All About Try Squares
One of my favorite parts of our now-retired publication, Woodworking Magazine, was the back cover. Each issue featured a handy, illustrated guide to something every woodworker should know – and about which some woodworkers are too proud to ask. The following post on try squares is a perfect example.
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Handy Sizes of Try Squares You Should Own
3″ square. Useful for checking small joints and plane irons.
6″ or 8″ try square. The 6″ is ideal for smaller projects; the 8″ is nice for large cabinets. This square marks out joints and crosscuts and tests the results of your cuts.
24″ wooden square. A shop-made square in this size will handle almost all your large-scale cabinetry layout chores.
10″ miter square. Miter squares are sized by the overall length of the tongue. The 10″ size is typical; smaller ones are nice for building jewelry boxes.
Test Your Try Square
1. Place stock firmly against a board with a reliable straight edge.
2. Carefully and slowly scribe a thin knife line along tongue of the try square.
3. Flip square over and compare the same edge of the tongue to the line. If they match up, your square is true.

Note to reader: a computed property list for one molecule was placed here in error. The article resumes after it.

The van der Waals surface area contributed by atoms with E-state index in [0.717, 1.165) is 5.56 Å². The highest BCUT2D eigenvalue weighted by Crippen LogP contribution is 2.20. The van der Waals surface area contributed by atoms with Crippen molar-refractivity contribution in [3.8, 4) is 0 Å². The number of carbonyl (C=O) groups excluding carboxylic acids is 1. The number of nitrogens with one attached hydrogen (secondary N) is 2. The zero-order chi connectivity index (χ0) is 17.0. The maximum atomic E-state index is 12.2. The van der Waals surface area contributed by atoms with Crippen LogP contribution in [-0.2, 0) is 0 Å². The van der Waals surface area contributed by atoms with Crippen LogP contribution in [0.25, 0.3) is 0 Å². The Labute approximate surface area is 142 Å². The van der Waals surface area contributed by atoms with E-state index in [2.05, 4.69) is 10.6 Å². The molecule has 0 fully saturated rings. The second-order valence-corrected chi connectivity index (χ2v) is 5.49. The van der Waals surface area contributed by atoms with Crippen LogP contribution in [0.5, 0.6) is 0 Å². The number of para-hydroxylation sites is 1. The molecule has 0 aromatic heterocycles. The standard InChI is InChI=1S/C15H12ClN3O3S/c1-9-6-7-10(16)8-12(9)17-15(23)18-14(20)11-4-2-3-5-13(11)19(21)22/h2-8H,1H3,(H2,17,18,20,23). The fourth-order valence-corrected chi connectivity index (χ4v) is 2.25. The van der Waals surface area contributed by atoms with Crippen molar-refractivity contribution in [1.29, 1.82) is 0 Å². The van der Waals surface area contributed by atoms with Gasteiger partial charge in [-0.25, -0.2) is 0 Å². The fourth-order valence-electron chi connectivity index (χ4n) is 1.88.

4. If they don’t match up, scribe a second line that touches the first line at one point.
5. Set a T-bevel to one-half the angle of the intersecting lines. Scribe this angle on your tongue and remove the material with a file.
Use Try Squares Properly
Always hold the stock against the jointed edge of your work. Holding it on the far edge of your work reduces the tendency for the square to shift during marking.
When knifing a line, begin by nicking the corner of your work deeply and then draw the knife slowly and surely against the tongue. Several light passes are better than one heavy pass.
When marking around a corner, drop your knife into the nick you made on the corner, then slide the square up to the knife and make your mark.
If your square has graduations on its tongue, they are convenient for scribing a line parallel to an edge in coarse work.
–Popular Woodworking Editors; illustrations by Matt Bantly